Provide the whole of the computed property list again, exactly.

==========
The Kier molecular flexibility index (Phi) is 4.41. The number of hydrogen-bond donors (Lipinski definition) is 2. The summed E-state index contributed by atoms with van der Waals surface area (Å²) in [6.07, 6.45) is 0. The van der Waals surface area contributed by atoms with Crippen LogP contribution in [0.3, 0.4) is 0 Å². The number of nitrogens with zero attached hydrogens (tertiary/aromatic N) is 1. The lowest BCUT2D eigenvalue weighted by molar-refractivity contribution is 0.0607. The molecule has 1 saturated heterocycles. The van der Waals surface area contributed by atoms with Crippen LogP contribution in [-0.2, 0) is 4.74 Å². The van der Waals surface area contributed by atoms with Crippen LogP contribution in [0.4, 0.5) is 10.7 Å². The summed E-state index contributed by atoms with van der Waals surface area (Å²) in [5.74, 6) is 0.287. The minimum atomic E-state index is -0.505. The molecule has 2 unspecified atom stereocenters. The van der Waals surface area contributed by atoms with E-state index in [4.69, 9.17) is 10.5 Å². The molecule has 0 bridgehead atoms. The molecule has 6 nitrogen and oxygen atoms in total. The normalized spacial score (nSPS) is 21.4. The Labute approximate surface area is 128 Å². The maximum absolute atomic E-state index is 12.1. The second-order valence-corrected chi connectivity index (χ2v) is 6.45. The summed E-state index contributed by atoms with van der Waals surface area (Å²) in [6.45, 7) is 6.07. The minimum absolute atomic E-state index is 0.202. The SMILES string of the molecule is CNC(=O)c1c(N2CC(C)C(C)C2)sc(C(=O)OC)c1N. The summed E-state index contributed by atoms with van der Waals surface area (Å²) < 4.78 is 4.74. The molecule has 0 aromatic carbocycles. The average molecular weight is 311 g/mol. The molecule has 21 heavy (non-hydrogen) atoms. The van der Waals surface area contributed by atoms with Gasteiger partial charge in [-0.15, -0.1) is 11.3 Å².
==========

The Kier molecular flexibility index (Phi) is 4.41. The number of hydrogen-bond donors (Lipinski definition) is 2. The summed E-state index contributed by atoms with van der Waals surface area (Å²) in [6.07, 6.45) is 0. The van der Waals surface area contributed by atoms with Crippen LogP contribution in [0.3, 0.4) is 0 Å². The number of nitrogens with zero attached hydrogens (tertiary/aromatic N) is 1. The lowest BCUT2D eigenvalue weighted by molar-refractivity contribution is 0.0607. The molecule has 1 saturated heterocycles. The van der Waals surface area contributed by atoms with Crippen LogP contribution in [-0.2, 0) is 4.74 Å². The van der Waals surface area contributed by atoms with Crippen LogP contribution in [0.4, 0.5) is 10.7 Å². The summed E-state index contributed by atoms with van der Waals surface area (Å²) in [5.74, 6) is 0.287. The minimum atomic E-state index is -0.505. The molecule has 2 unspecified atom stereocenters. The van der Waals surface area contributed by atoms with E-state index in [4.69, 9.17) is 10.5 Å². The molecule has 0 bridgehead atoms. The molecule has 6 nitrogen and oxygen atoms in total. The normalized spacial score (nSPS) is 21.4. The Labute approximate surface area is 128 Å². The maximum absolute atomic E-state index is 12.1. The second-order valence-corrected chi connectivity index (χ2v) is 6.45. The summed E-state index contributed by atoms with van der Waals surface area (Å²) in [6.45, 7) is 6.07. The minimum absolute atomic E-state index is 0.202. The SMILES string of the molecule is CNC(=O)c1c(N2CC(C)C(C)C2)sc(C(=O)OC)c1N. The summed E-state index contributed by atoms with van der Waals surface area (Å²) < 4.78 is 4.74. The molecule has 0 aromatic carbocycles. The average molecular weight is 311 g/mol. The molecule has 21 heavy (non-hydrogen) atoms. The van der Waals surface area contributed by atoms with Gasteiger partial charge in [-0.15, -0.1) is 11.3 Å².